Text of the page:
2022: celebrating milestones, innovations and making a difference globally
December 30, 2022
How quantitative rapid test kits will support efforts to reduce iodine deficiency disorders
Learn what our expert found out after reviewing five portable kits that test salt iodization levels while in the field.
Posted on April 28, 2016
Senegal is West Africa’s largest salt producer, meeting the salt needs domestically and regionally. In 2014, with MI support, 382 million additional people were estimated to have access to adequately iodized salt.
Iodine deficiency is a major cause of preventable brain damage in childhood.
It reduces a person’s intellectual capacity, mental development and growth, impacting their life forever at home, school and work. Iodine deficiency disorders (IDD) continue to be a public health problem in populations globally, particularly pregnant women and young children.
Over the past 20 years, countries worldwide have implemented salt iodization – an affordable solution to prevent iodine deficiency and its consequent iodine deficiency disorders.
Iodizing salt has proven to be the most effective, simple and inexpensive weapon against iodine deficiency disorders and MI has been working successfully with countries to ensure adequately iodized salt. However, despite being on the verge of eliminating IDD, more work is needed as 54 countries are still considered iodine deficient.
It is no longer sufficient to merely verify the presence or absence of iodine in salt in our efforts to provide adequately iodized salt as a way to fight iodine deficiency disorders.
To properly support monitoring efforts – and sustainability – of iodine levels in salt, it is critical to know the actual amount of iodine we add to salt, so we can judge whether the salt is adequately iodized.
Currently, laboratory-based analytical methods, such as iodometric titration, exists that quantitatively assess iodine content in salt. Yet, it is more challenging to perform such assessments at the level of production, importation and consumption because providing laboratory facilities, equipment and skill personnel is often difficult in resource constrained situations.
To properly support sustainability and monitoring of this critical IDD intervention, laboratory technicians and non-technicians around the world need access to simple and reliable methods of assessing iodine concentrations in salt during fieldwork.
While for most settings iodometric titration has been accepted as the reference method, a number of apparently more user and field friendly analytical devices for the quantitative assessment of salt iodine content – called quantitative rapid test kits or quantRTK – have become available recently.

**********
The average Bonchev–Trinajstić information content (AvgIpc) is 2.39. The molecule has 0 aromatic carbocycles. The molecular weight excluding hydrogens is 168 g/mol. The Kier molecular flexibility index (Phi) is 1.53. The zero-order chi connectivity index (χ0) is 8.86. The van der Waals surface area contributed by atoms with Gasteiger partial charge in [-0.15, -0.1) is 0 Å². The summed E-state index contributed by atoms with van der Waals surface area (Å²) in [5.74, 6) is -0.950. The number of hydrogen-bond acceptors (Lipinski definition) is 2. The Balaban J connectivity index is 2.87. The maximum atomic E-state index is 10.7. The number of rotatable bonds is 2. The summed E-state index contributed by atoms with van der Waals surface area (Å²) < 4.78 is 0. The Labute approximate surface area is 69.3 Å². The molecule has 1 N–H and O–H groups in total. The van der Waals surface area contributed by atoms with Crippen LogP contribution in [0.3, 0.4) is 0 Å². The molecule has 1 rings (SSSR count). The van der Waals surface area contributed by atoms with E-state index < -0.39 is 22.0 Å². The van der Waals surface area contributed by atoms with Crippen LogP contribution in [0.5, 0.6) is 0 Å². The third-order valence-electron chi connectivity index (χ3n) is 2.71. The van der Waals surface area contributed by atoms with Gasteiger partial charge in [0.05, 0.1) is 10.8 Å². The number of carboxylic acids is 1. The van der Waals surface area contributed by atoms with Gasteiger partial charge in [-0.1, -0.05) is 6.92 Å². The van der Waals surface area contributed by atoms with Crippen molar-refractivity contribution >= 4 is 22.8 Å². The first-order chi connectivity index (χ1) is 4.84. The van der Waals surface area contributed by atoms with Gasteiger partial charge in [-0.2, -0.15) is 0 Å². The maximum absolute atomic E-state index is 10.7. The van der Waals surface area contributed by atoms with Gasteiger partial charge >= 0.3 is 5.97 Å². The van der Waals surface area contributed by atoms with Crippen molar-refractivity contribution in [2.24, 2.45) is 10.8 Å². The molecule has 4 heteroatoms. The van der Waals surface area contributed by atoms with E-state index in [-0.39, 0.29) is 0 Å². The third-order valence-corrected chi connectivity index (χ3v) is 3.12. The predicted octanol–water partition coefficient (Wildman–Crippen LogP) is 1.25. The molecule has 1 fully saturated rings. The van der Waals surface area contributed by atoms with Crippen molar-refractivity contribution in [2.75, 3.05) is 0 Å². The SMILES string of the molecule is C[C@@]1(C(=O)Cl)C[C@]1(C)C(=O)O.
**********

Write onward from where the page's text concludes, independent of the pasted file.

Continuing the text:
These devices are tailor-made for testing salt iodine content in the field. They do not require the existence of a physical laboratory setting, equipment and skilled staff to conduct the tests properly, thus are provide results quickly and at much lower costs.
However, the question remains as to which device will best serve program needs, especially since quantRTK devices are new and a number of different types used in different programs worldwide.
To address this issue, I – along with a team of 10 researchers from Switzerland, Burkina Faso, and South Africa – compared five currently available quantRTKs in terms of performance both in the laboratory and in the field. We wanted the results to provide evidence-based guidance to professional NGO staff and the UN, as well as to governments and industry around the world.
The overall rating for each device was determined by:
Most of the devices tested showed acceptable laboratory performance but, for some of the devices, use by non-technicians revealed poor performance when working using routine procedures.
In addition, we also took care to evaluate the “softer” parameters, including cost, skills required and device ruggedness, as objectively as possible to ensure a fair and accurate rating of each device.*
The full methods and dataset can be found at http://journals.plos.org/plosone/article?id=10.1371/journal.pone.0138530
Both iodometric titration and quantRTK are subject to error, and should accompany appropriate quality assurance procedures to help ensure that measurement issues are identified in time.
The bottom line is, in the field quantRTK devices simplify salt iodine content monitoring, reduce costs associated with monitoring, and increase efficiency, which can help build program sustainability and – in the long term – help us reach the end of iodine deficiency disorders.